Growing Pains: Enlargement
For most of its history, the European Union and its predecessors (the European Coal and Steel Community—the ECSC—and the European Economic Community) has expanded in a gradual, piecemeal fashion. In 1973, the United Kingdom, Ireland, and Denmark joined the original six founding members of the ECSC. The 1980’s witnessed the accession of three former military dictatorships that had recently democratized – Greece in 1981, followed by Spain and Portugal in 1986. And in 1995, three prosperous democracies that had until then voluntarily stayed out of the EU joined: Austria, Sweden, and Finland.
The “Big Bang Enlargement” of 2004 was notable both for its scale and its symbolic importance. Ten new member states joined: Malta, Cyprus, Estonia, Latvia, Lithuania, Poland, the Czech Republic, Slovakia, Hungary, and Slovenia. With the exception of the first two, all of these were former communist states. Most of them had seen their communist regimes collapse during the wave of demonstrations that shook Eastern Europe in 1989. Estonia, Latvia, and Lithuania had only gained their independence in 1991, with the collapse of the Soviet Union. So, the 2004 enlargement not only was the largest in the EU’s history in terms of the number of states, population (bringing in 74 million new citizens), and territory, it also symbolized the destruction of the historic divide between Eastern and Western Europe. In 2007, two additional post-communist countries for whom it taken a bit longer to meet the EU’s accession criteria joined: Bulgaria and Romania.
These enlargements had serious implications for the way the EU and its specific institutions functioned. For example, the number of deputies in the European Parliament was increased and the apportionment of seats among countries had to be altered to accommodate the new members. Meetings in the Council of Ministers would now feature 27, rather than 15, national ministers. The enlargements also increased number of the EU’s official languages by ten, necessitating a search for new translators and making the EU a virtual Babel.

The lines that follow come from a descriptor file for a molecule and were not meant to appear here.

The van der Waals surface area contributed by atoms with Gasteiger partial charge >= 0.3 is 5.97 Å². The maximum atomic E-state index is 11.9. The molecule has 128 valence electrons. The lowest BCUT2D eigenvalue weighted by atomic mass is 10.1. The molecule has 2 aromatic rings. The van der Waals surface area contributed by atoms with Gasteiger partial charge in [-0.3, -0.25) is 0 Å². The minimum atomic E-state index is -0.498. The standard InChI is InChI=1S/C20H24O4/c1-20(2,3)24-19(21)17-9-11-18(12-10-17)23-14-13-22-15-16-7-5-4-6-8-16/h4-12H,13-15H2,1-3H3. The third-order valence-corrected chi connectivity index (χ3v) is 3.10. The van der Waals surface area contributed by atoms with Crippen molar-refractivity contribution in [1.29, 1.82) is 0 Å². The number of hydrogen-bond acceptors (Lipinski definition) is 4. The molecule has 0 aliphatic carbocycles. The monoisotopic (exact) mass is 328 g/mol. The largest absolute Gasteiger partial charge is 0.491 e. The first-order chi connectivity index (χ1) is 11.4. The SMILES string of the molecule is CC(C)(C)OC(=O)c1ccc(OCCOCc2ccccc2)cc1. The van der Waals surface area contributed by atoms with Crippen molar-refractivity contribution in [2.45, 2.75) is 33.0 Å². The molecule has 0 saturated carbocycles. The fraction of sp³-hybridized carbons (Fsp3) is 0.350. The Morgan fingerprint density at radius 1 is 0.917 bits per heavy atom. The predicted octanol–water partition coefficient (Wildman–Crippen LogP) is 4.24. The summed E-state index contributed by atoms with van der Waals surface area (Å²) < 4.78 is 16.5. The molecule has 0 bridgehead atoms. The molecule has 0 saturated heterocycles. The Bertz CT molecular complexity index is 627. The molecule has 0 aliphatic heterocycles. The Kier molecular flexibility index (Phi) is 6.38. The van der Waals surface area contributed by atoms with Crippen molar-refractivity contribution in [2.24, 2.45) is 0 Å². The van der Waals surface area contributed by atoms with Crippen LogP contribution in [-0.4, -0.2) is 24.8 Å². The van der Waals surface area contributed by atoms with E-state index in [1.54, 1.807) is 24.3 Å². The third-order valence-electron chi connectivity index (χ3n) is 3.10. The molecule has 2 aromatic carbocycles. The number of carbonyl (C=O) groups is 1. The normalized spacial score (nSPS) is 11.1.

But perhaps the most radical implications of the 2004 and 2007 enlargements were in the economic realm. While the pre-2004 EU15 contained a great deal of cross-regional variation in economic development, this variation increased substantially with the accession of much poorer, less developed post-communist countries. Although the free movement of labor and capital is enshrined as a core principal of the EU’s common market, many older members feared an influx of citizens from the new member states (although some studies show that this movement has not been as significant as expected). The older states were allowed to impose transitional restrictions on the free movement of labor from the new member states. The enlargement also led to new policy cleavages and political alignments; for example, the Eastern European member states have tended to take a tougher stance vis-à-vis Russia (pdf) than, say, Germany or France.
The accession of formerly communist East European countries was also of both symbolic and practical importance to those Hoosiers of East European descent. Many of these individuals have families in Eastern Europe whom it was difficult to visit during the communist era. Shortly after joining the EU, these countries intensified their efforts to ease visa restrictions to travel to the U.S. In 2008, nearly all of the new EU members were admitted into the Visa Waiver Program, which allows citizens of these countries to visit the U.S. without a visa for stays of less than three months. Among the new members, only Poland has thus far been excluded from the program, although the Obama administration has promised to allow Poland in.
In terms of the functioning of its political institutions, the EU seems to have coped admirably with the recent enlargements. And despite the recent Euro crisis, three post-communist states have eagerly joined the euro zone and several more are set to do so. The Big Bang Enlargement of 2004 was in all probability a unique event. The list of countries that are seen as legitimate contenders to join the EU at any point in the near future barely exceeds ten, and it is unlikely that they will all join simultaneously. Croatia looks set to join in 2013, and Serbia and Turkey might follow sometime thereafter. Although a 2004-style enlargement might not be repeated, however, it still provokes interesting questions. To what extent has the enlargement succeeded in eliminating the divides between Eastern and Western Europe? Did such a massive enlargement create a sense of ‘enlargement fatigue’ that might negatively affect the prospects of current candidates? What is the future of EU enlargement?
For more information on the One State, One World series, please visit http://indianapublicmedia.org/onestateoneworld/. This episode of One State One World is produced in partnership of WFIU Public Radio and the EU Center at Indiana University with partial support from the European Union.